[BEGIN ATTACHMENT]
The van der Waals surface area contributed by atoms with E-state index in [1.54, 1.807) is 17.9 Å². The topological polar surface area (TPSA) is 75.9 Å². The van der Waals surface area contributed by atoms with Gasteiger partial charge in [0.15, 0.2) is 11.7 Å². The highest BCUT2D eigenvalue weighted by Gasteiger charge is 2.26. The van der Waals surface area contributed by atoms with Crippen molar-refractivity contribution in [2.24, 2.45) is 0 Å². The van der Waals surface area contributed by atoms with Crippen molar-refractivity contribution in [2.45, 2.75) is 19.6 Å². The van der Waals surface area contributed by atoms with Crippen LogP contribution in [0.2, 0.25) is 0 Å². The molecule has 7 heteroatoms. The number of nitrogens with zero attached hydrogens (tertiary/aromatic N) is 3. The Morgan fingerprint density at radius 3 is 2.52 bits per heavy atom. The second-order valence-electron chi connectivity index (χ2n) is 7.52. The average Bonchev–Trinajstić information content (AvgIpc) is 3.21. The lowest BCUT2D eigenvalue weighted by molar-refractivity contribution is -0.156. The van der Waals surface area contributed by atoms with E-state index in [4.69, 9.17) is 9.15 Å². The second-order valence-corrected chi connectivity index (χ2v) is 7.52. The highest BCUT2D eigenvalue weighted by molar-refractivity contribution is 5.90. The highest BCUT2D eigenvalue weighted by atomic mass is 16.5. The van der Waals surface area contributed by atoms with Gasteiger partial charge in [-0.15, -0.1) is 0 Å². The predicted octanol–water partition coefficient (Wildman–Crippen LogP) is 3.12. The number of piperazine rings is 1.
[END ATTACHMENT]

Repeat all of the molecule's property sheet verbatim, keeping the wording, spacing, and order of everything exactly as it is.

The van der Waals surface area contributed by atoms with E-state index in [1.54, 1.807) is 17.9 Å². The topological polar surface area (TPSA) is 75.9 Å². The van der Waals surface area contributed by atoms with Gasteiger partial charge in [0.15, 0.2) is 11.7 Å². The highest BCUT2D eigenvalue weighted by Gasteiger charge is 2.26. The van der Waals surface area contributed by atoms with Crippen molar-refractivity contribution in [2.24, 2.45) is 0 Å². The van der Waals surface area contributed by atoms with Crippen molar-refractivity contribution in [2.45, 2.75) is 19.6 Å². The van der Waals surface area contributed by atoms with Crippen LogP contribution in [0.2, 0.25) is 0 Å². The molecule has 7 heteroatoms. The number of nitrogens with zero attached hydrogens (tertiary/aromatic N) is 3. The Morgan fingerprint density at radius 3 is 2.52 bits per heavy atom. The second-order valence-electron chi connectivity index (χ2n) is 7.52. The average Bonchev–Trinajstić information content (AvgIpc) is 3.21. The lowest BCUT2D eigenvalue weighted by molar-refractivity contribution is -0.156. The van der Waals surface area contributed by atoms with E-state index in [4.69, 9.17) is 9.15 Å². The second-order valence-corrected chi connectivity index (χ2v) is 7.52. The highest BCUT2D eigenvalue weighted by molar-refractivity contribution is 5.90. The highest BCUT2D eigenvalue weighted by atomic mass is 16.5. The van der Waals surface area contributed by atoms with Gasteiger partial charge in [-0.15, -0.1) is 0 Å². The predicted octanol–water partition coefficient (Wildman–Crippen LogP) is 3.12. The number of piperazine rings is 1.